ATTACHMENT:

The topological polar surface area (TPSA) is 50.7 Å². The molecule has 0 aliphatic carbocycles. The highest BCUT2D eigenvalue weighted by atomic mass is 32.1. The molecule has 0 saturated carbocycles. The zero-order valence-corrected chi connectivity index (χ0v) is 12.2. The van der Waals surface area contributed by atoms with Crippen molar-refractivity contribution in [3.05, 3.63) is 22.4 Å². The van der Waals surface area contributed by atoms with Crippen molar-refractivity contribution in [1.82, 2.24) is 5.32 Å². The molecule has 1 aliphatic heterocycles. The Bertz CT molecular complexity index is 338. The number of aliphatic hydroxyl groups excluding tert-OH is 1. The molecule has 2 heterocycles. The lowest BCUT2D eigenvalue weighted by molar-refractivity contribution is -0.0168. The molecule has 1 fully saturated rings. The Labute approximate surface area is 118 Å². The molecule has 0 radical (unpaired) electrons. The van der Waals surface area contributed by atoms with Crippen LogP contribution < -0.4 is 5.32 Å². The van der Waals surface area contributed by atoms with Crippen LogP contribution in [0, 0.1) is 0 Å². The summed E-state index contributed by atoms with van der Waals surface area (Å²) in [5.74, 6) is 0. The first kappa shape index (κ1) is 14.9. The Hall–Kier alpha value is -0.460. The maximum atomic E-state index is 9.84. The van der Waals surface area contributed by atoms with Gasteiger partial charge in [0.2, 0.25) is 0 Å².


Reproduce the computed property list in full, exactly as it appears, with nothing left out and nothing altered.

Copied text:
The topological polar surface area (TPSA) is 50.7 Å². The molecule has 0 aliphatic carbocycles. The highest BCUT2D eigenvalue weighted by atomic mass is 32.1. The molecule has 0 saturated carbocycles. The zero-order valence-corrected chi connectivity index (χ0v) is 12.2. The van der Waals surface area contributed by atoms with Crippen molar-refractivity contribution in [3.05, 3.63) is 22.4 Å². The van der Waals surface area contributed by atoms with Crippen molar-refractivity contribution in [1.82, 2.24) is 5.32 Å². The molecule has 1 aliphatic heterocycles. The Bertz CT molecular complexity index is 338. The number of aliphatic hydroxyl groups excluding tert-OH is 1. The molecule has 2 heterocycles. The lowest BCUT2D eigenvalue weighted by molar-refractivity contribution is -0.0168. The molecule has 1 fully saturated rings. The Labute approximate surface area is 118 Å². The molecule has 0 radical (unpaired) electrons. The van der Waals surface area contributed by atoms with Crippen LogP contribution < -0.4 is 5.32 Å². The van der Waals surface area contributed by atoms with Crippen LogP contribution in [0, 0.1) is 0 Å². The summed E-state index contributed by atoms with van der Waals surface area (Å²) in [5.74, 6) is 0. The first kappa shape index (κ1) is 14.9. The Hall–Kier alpha value is -0.460. The maximum atomic E-state index is 9.84. The van der Waals surface area contributed by atoms with Gasteiger partial charge in [0.2, 0.25) is 0 Å².